Exploring the World of Harry Potter on the Streets of London

By Lisa Johnston

London, it’s the home of the Queen, Westminster Abbey, Hyde Park, Covent Garden, Soho, the Tube and, of course, Harry Potter.

While Hogwarts School of Witchcraft and Wizardry is not actually in London, the city serves as a backdrop for many of the movie scenes. If you are planning to visit and are a Harry Potter aficionado, several companies offer tours to these sites (for a price). A great one is The Making of Harry Potter Warner Bros. Studio Tour London, 20 miles northwest of London but with a little bit of research and a good pair of walking shoes, it is easy to explore Harry Potter (for free) on the streets of London.



Located at the intersection of Scotland Place and Great Scotland Yard, surrounded by government buildings, Harry Potter fans will find the Ministry of Magic although the phone booth that serves as the entrance is no longer standing – or at least not visible to us muggles. It is precisely at this corner where Harry, Ron and Hermione waited with Polyjuice potion for their unsuspecting prey: Albert Runcorn, Reg Cattermole and Mafalda Hopkirk.

Harry Potter Sites in London - street leading to the entrance to the Ministry of Magic - Lisa Johnston

The street leading to the entrance to the Ministry of Magic – Lisa Johnston

Leadenhall Market on Gracechurch Street serves as the inspiration behind Diagon Alley – a shopping mecca for wizards in search of wands, owls and books. However, the entrance the Death Eaters swooped into, destroying many of the iconic buildings during the Second Wizarding War, is located on Great Newport Street just off Charing Cross Road. Although it looks like a dark, dingy alleyway, with a little imagination, you might be able to use your extendable ears to hear a Wildfire Whiz-bang.

One of the most iconic locations in almost every Harry Potter film is Platform 9 3/4, in the venerable King’s Cross Station. For those who don’t mind waiting in a long lineup, you can take a photo as you try to run through the brick barrier to reach the platform beyond to the waiting Hogwarts Express. Don’t miss the landmark building next door, St Pancras International, where the Weasley’s magical car took off in the Chamber of Secrets after Harry and Ron missed the train.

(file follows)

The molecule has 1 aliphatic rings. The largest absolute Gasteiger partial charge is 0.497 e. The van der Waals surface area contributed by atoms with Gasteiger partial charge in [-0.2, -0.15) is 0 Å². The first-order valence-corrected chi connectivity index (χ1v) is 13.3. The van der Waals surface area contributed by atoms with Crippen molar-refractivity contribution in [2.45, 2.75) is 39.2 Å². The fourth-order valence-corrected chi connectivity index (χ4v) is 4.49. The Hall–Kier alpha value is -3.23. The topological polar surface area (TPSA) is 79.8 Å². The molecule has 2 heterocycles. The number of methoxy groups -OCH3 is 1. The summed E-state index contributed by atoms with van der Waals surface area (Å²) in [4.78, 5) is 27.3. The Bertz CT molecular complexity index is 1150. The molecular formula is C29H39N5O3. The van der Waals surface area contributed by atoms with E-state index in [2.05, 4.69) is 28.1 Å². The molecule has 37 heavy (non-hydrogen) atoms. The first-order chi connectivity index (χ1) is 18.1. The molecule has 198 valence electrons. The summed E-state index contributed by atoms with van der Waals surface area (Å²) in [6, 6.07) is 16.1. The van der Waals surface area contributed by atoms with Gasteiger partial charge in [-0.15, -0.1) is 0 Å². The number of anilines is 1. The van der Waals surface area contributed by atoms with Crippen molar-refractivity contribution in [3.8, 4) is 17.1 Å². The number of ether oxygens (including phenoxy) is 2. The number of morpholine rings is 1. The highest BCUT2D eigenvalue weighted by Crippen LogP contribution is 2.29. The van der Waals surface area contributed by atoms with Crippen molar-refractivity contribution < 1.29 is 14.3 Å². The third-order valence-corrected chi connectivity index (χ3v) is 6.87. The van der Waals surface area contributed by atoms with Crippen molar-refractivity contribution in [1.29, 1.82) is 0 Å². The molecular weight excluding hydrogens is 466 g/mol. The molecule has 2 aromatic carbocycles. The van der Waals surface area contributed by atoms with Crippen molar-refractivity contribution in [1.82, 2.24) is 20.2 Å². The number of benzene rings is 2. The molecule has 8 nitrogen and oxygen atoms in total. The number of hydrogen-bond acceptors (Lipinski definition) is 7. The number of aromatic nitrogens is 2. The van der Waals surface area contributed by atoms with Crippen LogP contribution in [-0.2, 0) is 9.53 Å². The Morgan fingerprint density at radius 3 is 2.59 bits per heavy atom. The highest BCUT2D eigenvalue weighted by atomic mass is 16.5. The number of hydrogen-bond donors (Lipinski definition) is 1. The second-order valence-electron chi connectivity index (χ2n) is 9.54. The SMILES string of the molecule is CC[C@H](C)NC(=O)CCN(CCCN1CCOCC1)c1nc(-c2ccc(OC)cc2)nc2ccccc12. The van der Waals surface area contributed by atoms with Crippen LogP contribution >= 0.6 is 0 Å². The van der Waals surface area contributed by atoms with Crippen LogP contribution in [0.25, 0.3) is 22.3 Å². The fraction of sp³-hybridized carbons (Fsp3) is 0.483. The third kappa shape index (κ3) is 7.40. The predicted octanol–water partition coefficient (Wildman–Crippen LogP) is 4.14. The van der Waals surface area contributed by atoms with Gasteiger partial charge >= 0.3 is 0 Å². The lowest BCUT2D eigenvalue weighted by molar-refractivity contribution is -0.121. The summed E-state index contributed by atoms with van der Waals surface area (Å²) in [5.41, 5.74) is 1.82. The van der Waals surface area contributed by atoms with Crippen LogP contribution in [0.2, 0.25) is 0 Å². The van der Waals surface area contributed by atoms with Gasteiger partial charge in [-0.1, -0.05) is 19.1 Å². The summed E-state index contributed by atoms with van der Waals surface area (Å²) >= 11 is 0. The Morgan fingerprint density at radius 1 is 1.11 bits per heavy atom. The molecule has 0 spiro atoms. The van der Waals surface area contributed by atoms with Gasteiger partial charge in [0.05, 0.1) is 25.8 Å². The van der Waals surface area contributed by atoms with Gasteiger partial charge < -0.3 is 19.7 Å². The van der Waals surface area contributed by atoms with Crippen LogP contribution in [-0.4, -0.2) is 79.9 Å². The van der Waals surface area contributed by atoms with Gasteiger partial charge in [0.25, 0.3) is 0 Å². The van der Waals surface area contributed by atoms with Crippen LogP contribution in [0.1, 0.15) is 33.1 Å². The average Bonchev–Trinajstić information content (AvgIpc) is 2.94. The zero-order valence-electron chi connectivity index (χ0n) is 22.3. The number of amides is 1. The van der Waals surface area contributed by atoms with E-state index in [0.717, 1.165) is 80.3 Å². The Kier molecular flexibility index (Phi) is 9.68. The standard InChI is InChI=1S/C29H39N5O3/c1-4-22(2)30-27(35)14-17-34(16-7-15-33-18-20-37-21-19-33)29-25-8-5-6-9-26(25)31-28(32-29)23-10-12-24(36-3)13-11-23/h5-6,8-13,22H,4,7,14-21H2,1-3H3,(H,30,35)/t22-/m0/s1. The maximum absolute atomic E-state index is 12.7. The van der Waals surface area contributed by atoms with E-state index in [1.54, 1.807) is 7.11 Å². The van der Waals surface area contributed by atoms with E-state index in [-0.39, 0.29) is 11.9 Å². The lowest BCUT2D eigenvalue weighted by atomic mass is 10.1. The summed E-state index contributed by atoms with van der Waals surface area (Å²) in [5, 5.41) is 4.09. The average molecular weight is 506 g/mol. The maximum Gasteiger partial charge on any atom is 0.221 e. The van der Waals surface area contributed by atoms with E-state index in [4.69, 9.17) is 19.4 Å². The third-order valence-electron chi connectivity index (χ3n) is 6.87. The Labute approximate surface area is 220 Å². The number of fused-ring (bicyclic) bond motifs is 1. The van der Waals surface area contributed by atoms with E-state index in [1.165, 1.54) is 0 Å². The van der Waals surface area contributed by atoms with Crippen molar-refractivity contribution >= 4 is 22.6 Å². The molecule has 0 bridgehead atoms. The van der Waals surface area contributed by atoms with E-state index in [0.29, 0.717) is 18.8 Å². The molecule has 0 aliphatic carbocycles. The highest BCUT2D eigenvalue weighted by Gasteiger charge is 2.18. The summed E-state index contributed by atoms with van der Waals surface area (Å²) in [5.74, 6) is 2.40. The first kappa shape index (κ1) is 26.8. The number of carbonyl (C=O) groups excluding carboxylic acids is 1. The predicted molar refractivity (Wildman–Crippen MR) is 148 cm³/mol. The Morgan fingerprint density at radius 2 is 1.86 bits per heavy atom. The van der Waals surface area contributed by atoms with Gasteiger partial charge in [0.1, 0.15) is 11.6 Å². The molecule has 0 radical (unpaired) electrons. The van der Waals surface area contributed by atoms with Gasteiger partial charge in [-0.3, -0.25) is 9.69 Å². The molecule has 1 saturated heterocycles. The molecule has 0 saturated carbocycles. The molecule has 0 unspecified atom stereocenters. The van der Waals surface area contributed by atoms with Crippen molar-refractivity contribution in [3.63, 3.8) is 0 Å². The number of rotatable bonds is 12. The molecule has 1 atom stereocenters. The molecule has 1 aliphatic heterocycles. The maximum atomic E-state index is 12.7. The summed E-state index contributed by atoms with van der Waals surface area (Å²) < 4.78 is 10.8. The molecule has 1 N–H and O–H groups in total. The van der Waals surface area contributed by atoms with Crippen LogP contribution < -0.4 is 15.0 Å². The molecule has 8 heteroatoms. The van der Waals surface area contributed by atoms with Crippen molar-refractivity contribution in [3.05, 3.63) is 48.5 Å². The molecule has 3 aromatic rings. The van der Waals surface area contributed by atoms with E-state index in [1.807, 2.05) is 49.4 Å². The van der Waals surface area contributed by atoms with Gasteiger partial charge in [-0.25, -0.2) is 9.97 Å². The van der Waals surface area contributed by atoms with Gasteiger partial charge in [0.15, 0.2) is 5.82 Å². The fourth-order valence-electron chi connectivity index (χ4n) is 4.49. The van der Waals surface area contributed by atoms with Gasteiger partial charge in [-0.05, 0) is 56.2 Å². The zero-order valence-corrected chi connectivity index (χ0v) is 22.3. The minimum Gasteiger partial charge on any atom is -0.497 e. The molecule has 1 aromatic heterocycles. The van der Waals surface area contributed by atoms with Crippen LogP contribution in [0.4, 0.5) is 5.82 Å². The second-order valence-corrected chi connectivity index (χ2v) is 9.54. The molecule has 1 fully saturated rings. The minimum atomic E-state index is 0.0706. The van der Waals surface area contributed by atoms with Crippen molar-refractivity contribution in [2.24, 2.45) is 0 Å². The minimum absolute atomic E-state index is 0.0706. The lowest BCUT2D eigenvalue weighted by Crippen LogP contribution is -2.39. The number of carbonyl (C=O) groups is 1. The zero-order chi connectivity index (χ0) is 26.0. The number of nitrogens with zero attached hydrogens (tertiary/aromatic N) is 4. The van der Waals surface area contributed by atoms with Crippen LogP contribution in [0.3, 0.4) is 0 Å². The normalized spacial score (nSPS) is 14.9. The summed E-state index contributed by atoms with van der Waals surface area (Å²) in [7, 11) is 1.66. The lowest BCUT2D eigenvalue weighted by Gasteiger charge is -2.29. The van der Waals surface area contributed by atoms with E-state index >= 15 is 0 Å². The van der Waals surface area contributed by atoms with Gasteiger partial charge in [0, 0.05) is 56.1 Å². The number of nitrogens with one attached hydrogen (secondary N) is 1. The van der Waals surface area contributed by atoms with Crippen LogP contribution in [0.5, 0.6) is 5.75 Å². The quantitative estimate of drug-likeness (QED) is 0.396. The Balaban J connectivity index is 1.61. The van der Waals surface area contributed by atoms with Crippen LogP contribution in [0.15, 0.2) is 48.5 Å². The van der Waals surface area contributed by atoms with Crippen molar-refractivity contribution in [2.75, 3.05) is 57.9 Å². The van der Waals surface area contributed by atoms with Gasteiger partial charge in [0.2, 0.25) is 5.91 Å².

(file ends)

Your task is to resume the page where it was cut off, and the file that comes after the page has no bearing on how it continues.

Harry Potter Sites in London - St. Pancras train station where Harry and Ron took off in the Weasley’s magical car - Lisa Johnston

St. Pancras train station where Harry and Ron took off in the Weasley’s magical car – Lisa Johnston

Only a 10-minute walk from King’s Cross is Claremont Square, otherwise known as 12 Grimmauld Place, home to Sirius Black and the Order of the Phoenix. While #12 is protected by a Fidelius Charm and invisible to non-wizards, muggles can find it at 23-29 Claremont Square.

For those in search of goblins, stop by Australia House, home of the Australian Embassy, which served as Gringotts Bank in the movie series. From there, head across the Millennium Bridge – destroyed by Fenrir Greyback and a group of Death Eaters near the end of the Harry Potter series – to visit the Borough Market. A small flower shop located in the bustling market, Chez Michele, was used as the entrance to the Leaky Cauldron in the Prisoner of Azkaban.

Harry Potter Sites in London - Millennium Bridge destroyed by death eaters Lisa Johnston

Millennium Bridge destroyed by death eaters Lisa Johnston

Although not a filming site, Harry Potter fans will want to stop at the House of Minalima, a mini-Harry Potter museum and store featuring artwork and items from the movie sets. Some lucky muggles have even had the opportunity to visit with cast members who periodically stop by when in London. We just missed Dumbledore himself by only a day.

For muggles who will never experience the real magic of Harry Potter, exploring the movie sites on the streets of London may be the closest thing to being a wizard.

 

Lisa Johnston is a communications consultant and serves as editor of the national trade magazine Canadian Funeral News. She is also a freelance writer and editor for several Canadian magazines and when not at her desk, enjoys travelling the world with her family.

 

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